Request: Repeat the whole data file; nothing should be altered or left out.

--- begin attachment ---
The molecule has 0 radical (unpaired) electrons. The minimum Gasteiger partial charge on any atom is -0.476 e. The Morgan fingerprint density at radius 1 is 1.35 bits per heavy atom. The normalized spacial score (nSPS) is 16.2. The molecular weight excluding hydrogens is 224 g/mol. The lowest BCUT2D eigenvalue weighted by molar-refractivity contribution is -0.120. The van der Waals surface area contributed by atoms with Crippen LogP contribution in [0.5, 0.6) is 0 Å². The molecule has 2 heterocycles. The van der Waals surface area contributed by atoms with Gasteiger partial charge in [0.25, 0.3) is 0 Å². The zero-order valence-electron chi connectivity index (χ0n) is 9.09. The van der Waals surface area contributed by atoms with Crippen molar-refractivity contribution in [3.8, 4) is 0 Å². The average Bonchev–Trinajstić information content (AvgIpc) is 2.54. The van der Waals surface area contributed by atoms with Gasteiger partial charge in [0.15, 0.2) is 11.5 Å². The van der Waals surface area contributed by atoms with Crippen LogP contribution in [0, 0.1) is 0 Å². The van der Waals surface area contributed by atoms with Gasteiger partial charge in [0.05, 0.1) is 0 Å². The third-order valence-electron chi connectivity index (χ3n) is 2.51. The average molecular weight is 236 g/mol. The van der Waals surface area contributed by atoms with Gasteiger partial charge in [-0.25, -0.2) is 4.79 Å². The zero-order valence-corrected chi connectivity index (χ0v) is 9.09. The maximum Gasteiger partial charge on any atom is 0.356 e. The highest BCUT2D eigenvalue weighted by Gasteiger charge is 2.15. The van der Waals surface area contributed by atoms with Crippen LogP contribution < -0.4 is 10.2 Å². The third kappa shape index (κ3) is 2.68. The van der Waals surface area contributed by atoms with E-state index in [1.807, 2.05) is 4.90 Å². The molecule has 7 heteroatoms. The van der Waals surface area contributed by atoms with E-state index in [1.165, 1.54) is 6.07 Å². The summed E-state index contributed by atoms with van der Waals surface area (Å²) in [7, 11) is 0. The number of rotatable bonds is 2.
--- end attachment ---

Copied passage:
The molecule has 0 radical (unpaired) electrons. The minimum Gasteiger partial charge on any atom is -0.476 e. The Morgan fingerprint density at radius 1 is 1.35 bits per heavy atom. The normalized spacial score (nSPS) is 16.2. The molecular weight excluding hydrogens is 224 g/mol. The lowest BCUT2D eigenvalue weighted by molar-refractivity contribution is -0.120. The van der Waals surface area contributed by atoms with Crippen LogP contribution in [0.5, 0.6) is 0 Å². The molecule has 2 heterocycles. The van der Waals surface area contributed by atoms with Gasteiger partial charge in [0.25, 0.3) is 0 Å². The zero-order valence-electron chi connectivity index (χ0n) is 9.09. The van der Waals surface area contributed by atoms with Crippen molar-refractivity contribution in [3.8, 4) is 0 Å². The average Bonchev–Trinajstić information content (AvgIpc) is 2.54. The van der Waals surface area contributed by atoms with Gasteiger partial charge in [0.15, 0.2) is 11.5 Å². The van der Waals surface area contributed by atoms with Crippen LogP contribution in [0, 0.1) is 0 Å². The van der Waals surface area contributed by atoms with Gasteiger partial charge in [0.05, 0.1) is 0 Å². The third-order valence-electron chi connectivity index (χ3n) is 2.51. The average molecular weight is 236 g/mol. The van der Waals surface area contributed by atoms with Gasteiger partial charge in [-0.25, -0.2) is 4.79 Å². The zero-order valence-corrected chi connectivity index (χ0v) is 9.09. The maximum Gasteiger partial charge on any atom is 0.356 e. The highest BCUT2D eigenvalue weighted by Gasteiger charge is 2.15. The van der Waals surface area contributed by atoms with Crippen LogP contribution < -0.4 is 10.2 Å². The third kappa shape index (κ3) is 2.68. The van der Waals surface area contributed by atoms with E-state index in [1.807, 2.05) is 4.90 Å². The molecule has 7 heteroatoms. The van der Waals surface area contributed by atoms with E-state index in [1.165, 1.54) is 6.07 Å². The summed E-state index contributed by atoms with van der Waals surface area (Å²) in [7, 11) is 0. The number of rotatable bonds is 2.